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Geektastic: If you knew how much free stuff and how many commission sales greased the tourism industry worldwide, you’d be stunned.

Famils are a stock in trade way of getting publicity and showing potential sales channels what you’re selling. I know of journalists who have done stories on the luxury lodge market here getting a week of free nights that retail at $2000 a night, free trips - even free Business Class flights from the USA.

I was once handed $500 in cash by a helicopter company in NZ as commission I wasn’t expecting for booking some charters for clients.

Money slushes through the travel industry like water in one form or another. Free trips, free stays, commission payments etc etc.

 

Industry freebies and kickbacks are pretty normal - but very different to airlines giving away flights to journalists.

 

 


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  #2429100 28-Feb-2020 22:16
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In a past life I was editor of a monthly lifestyle magazine. Every day I’d arrive to my desk covered in freebies, every single day. All the new products & the T-shirt promoting it, tickets to all events & hotel accomodation while you’re there. If a PlayStation game was released, they’d send 10 copies & 20 T-shirts & often (another) PS console too. There was so much more too, in every category - clothing, food, perfumes, gadgets, books, CDs, appliances, stuff everywhere. I literally couldn’t give it away fast enough.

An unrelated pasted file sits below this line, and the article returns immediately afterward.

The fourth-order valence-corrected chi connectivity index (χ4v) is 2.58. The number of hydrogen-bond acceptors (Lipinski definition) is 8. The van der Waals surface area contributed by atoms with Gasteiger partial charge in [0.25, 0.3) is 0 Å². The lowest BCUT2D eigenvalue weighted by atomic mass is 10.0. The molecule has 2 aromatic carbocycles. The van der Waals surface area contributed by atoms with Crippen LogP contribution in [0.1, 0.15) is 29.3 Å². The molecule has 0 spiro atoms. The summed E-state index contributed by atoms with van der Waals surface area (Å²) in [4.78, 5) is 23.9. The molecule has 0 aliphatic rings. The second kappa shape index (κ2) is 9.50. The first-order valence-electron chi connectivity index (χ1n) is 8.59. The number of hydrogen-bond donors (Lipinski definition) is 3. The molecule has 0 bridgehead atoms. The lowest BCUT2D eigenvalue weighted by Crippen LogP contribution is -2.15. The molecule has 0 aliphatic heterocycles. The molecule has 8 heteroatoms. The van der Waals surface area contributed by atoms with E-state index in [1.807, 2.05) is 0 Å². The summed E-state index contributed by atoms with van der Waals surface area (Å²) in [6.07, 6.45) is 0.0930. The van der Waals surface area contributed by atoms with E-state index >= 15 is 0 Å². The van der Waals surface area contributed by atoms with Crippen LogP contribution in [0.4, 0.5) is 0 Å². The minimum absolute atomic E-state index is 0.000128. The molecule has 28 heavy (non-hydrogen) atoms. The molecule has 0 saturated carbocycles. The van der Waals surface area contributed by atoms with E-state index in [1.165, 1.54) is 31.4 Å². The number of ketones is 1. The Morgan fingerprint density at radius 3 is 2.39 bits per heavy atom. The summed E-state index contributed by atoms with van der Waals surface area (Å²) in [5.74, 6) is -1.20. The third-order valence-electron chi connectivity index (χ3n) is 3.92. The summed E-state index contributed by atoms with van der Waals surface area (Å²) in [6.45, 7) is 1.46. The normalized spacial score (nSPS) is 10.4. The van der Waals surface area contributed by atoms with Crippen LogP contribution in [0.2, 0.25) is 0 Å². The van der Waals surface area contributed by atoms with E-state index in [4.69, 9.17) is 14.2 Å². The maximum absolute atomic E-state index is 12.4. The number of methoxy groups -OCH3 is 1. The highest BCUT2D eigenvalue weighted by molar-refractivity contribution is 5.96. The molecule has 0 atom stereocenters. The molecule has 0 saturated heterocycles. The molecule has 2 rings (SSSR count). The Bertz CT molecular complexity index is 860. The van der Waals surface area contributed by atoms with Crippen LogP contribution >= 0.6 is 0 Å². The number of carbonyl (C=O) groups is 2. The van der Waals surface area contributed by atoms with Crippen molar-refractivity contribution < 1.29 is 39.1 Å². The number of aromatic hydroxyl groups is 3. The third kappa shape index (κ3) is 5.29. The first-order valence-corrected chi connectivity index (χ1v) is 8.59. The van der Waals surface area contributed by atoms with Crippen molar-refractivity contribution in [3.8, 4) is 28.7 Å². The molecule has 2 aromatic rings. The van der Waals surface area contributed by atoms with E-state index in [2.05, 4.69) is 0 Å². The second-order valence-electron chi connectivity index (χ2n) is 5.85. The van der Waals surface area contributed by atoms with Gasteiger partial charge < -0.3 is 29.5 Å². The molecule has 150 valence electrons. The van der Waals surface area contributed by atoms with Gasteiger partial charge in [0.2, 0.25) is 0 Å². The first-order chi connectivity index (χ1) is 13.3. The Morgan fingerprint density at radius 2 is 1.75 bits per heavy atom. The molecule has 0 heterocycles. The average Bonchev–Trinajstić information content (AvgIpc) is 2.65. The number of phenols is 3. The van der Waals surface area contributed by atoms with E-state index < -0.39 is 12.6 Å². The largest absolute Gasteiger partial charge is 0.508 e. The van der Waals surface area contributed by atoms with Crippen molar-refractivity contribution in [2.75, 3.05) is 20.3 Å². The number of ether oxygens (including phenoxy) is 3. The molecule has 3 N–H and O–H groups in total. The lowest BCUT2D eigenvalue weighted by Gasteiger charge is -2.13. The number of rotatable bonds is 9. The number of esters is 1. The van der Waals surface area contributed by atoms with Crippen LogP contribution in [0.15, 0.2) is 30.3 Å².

But my all-time favourite was the envelopes from travel agencies. Usually 4-5 day freebies flying business to some hot destination of the moment - Buenos Aires, Tahiti, Fiji, Hawaii, Vietnam - each month somewhere different & fully paid for. Premium hotels too, Le Meridian & Sofitel level. My hotel tab was always complimentary, no matter what I ate & drank. I never had time to attend all of the outings, events, tours & shows that were available if I wanted something to do in these exotic locations. Transport? There’s your rental car or would you prefer we drive you?